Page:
03/19/2012 06:53 pm ET Updated May 19, 2012

All I Really Needed to Know, I Learned Interviewing Celebrities

In my years as a women's magazine journalist, I interviewed a number of celebrities, from the A-list all the way down the alphabet. And I learned a hell of a lot from them.

I don't mean how they got those killer abs, or what's inside their makeup bags, or where they go for raw vegan ice cream when they're having a so-called cheat day. I'm talking about real, honest to goodness revelations, people. The kind of game changers they don't sell at Sephora.

Here, the four most important things celebrities taught me -- things that can enhance the quality of your life, not your figure. (And if you believe the two are entwined, you need to read on even more than you think.)

It Wasn't Her Diet That Did It

You don't need me to tell you that most cover girls have been thoroughly airbrushed. You know that, already. Everyone does. So, why the willing suspension of disbelief when you hear somewhere that the same star recently dropped three dress sizes thanks to a new diet?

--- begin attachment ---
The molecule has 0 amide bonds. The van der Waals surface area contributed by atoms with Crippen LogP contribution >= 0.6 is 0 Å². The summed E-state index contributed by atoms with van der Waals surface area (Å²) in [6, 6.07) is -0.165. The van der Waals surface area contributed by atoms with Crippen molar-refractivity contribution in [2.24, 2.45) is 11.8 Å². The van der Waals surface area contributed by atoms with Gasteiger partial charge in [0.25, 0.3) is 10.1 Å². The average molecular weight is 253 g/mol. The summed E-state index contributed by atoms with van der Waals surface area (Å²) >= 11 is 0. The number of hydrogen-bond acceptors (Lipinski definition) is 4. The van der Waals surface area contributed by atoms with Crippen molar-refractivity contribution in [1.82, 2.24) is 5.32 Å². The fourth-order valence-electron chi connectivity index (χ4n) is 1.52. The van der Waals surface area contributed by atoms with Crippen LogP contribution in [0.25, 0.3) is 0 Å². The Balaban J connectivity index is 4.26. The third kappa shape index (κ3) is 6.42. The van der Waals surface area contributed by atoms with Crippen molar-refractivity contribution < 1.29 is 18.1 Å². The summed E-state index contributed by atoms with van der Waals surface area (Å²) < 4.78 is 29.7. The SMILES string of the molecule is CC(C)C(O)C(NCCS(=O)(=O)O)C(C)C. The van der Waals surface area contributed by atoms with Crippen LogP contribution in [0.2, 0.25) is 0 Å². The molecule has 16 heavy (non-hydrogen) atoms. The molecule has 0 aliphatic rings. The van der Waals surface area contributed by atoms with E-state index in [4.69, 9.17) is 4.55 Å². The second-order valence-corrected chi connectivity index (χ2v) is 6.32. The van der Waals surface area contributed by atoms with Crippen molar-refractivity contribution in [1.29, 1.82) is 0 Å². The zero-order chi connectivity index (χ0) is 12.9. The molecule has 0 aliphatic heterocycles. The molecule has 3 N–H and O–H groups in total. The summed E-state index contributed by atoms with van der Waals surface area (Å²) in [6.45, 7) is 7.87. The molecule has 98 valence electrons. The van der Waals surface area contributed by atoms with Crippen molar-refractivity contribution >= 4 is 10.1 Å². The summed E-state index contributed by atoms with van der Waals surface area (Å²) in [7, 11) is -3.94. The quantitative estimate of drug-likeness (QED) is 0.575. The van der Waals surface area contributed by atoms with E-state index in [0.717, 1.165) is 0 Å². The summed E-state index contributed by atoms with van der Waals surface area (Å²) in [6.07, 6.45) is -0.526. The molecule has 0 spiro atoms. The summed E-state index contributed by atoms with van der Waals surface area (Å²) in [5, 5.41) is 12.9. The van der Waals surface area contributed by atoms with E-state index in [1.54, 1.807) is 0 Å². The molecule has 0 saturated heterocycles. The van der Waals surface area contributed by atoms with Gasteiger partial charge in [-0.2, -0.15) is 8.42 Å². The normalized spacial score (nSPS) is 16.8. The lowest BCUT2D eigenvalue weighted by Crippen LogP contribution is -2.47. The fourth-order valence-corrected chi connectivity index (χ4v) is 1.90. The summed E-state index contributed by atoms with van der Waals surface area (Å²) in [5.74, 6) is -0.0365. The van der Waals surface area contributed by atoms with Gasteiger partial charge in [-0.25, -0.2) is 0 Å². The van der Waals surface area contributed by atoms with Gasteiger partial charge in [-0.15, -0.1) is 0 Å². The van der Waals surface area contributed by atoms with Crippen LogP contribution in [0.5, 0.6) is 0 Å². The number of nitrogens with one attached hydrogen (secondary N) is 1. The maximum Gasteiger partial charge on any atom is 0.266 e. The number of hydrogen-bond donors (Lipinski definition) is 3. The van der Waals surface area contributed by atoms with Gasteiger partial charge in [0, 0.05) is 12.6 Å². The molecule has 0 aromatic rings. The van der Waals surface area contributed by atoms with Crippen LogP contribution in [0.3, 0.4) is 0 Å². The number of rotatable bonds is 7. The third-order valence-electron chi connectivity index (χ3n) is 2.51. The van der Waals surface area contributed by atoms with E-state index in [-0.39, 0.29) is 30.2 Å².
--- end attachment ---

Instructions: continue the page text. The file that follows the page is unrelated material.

Well, I've met her -- or, several someones like her -- and it wasn't her diet that did it. Not unless we're talking about a grueling-slash-cleansing "detox" regimen with laxative effects.

Those abs, those legs, that backside you could bounce a quarter off of? They're usually the product of a strict diet (frequently an expensive, calorie-controlled meal delivery service) and five to twenty-five hours a week with a personal trainer costing anywhere from $100 to $250 a pop.

Sure, the occasional singer or TV star swears by something more egalitarian, like a favorite group dance or spin class. But odds are that she's sweating it out in there on an almost daily basis, too. Bottom line, the time and money that's being invested to create those sculpted curves can be tremendous.

And that makes sense, actually, because it's all part of the job. These women are professionally pretty.

Personally, I wish that weren't the case. I feel for the artists out there who are compelled to devote so much time to their appearance in order to practice their craft. But I feel more for the female doctors and lawyers and mothers and parking lot attendants and drugstore clerks across the country who constantly compare themselves to them. Somehow, a punishing message has crowbarred its way into American women's minds ...that we all ought to be doing our own jobs plus theirs.